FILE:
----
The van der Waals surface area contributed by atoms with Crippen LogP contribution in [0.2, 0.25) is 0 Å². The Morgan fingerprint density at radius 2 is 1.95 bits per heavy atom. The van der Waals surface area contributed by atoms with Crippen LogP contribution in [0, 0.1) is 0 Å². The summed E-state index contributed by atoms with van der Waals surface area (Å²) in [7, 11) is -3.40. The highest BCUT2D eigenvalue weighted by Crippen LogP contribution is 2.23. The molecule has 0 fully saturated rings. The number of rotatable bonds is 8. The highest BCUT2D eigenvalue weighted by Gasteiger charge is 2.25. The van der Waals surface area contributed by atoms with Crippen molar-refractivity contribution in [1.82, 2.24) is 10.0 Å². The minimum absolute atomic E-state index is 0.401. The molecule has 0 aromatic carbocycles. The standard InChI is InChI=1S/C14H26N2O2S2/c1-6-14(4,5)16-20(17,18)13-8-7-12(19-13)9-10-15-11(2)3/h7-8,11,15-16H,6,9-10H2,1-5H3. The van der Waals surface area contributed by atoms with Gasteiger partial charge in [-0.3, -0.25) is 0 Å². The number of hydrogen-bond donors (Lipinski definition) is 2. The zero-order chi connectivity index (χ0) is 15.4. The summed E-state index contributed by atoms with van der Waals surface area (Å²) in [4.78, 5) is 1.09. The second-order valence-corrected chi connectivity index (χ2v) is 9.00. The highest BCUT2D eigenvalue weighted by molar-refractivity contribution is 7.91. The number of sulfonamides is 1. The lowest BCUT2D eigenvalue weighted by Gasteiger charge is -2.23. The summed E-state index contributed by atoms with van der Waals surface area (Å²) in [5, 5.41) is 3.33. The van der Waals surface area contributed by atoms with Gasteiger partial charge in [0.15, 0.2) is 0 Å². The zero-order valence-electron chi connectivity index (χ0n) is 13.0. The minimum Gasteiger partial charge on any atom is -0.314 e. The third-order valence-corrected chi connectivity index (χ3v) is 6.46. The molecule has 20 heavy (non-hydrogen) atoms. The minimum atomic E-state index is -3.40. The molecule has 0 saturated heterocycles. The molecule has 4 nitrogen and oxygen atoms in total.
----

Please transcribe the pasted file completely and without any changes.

The van der Waals surface area contributed by atoms with Crippen LogP contribution in [0.2, 0.25) is 0 Å². The Morgan fingerprint density at radius 2 is 1.95 bits per heavy atom. The van der Waals surface area contributed by atoms with Crippen LogP contribution in [0, 0.1) is 0 Å². The summed E-state index contributed by atoms with van der Waals surface area (Å²) in [7, 11) is -3.40. The highest BCUT2D eigenvalue weighted by Crippen LogP contribution is 2.23. The molecule has 0 fully saturated rings. The number of rotatable bonds is 8. The highest BCUT2D eigenvalue weighted by Gasteiger charge is 2.25. The van der Waals surface area contributed by atoms with Crippen molar-refractivity contribution in [1.82, 2.24) is 10.0 Å². The minimum absolute atomic E-state index is 0.401. The molecule has 0 aromatic carbocycles. The standard InChI is InChI=1S/C14H26N2O2S2/c1-6-14(4,5)16-20(17,18)13-8-7-12(19-13)9-10-15-11(2)3/h7-8,11,15-16H,6,9-10H2,1-5H3. The van der Waals surface area contributed by atoms with Gasteiger partial charge in [-0.3, -0.25) is 0 Å². The number of hydrogen-bond donors (Lipinski definition) is 2. The zero-order chi connectivity index (χ0) is 15.4. The summed E-state index contributed by atoms with van der Waals surface area (Å²) in [4.78, 5) is 1.09. The second-order valence-corrected chi connectivity index (χ2v) is 9.00. The highest BCUT2D eigenvalue weighted by molar-refractivity contribution is 7.91. The number of sulfonamides is 1. The lowest BCUT2D eigenvalue weighted by Gasteiger charge is -2.23. The summed E-state index contributed by atoms with van der Waals surface area (Å²) in [5, 5.41) is 3.33. The van der Waals surface area contributed by atoms with Gasteiger partial charge in [0.15, 0.2) is 0 Å². The zero-order valence-electron chi connectivity index (χ0n) is 13.0. The minimum Gasteiger partial charge on any atom is -0.314 e. The third-order valence-corrected chi connectivity index (χ3v) is 6.46. The molecule has 20 heavy (non-hydrogen) atoms. The minimum atomic E-state index is -3.40. The molecule has 0 saturated heterocycles. The molecule has 4 nitrogen and oxygen atoms in total.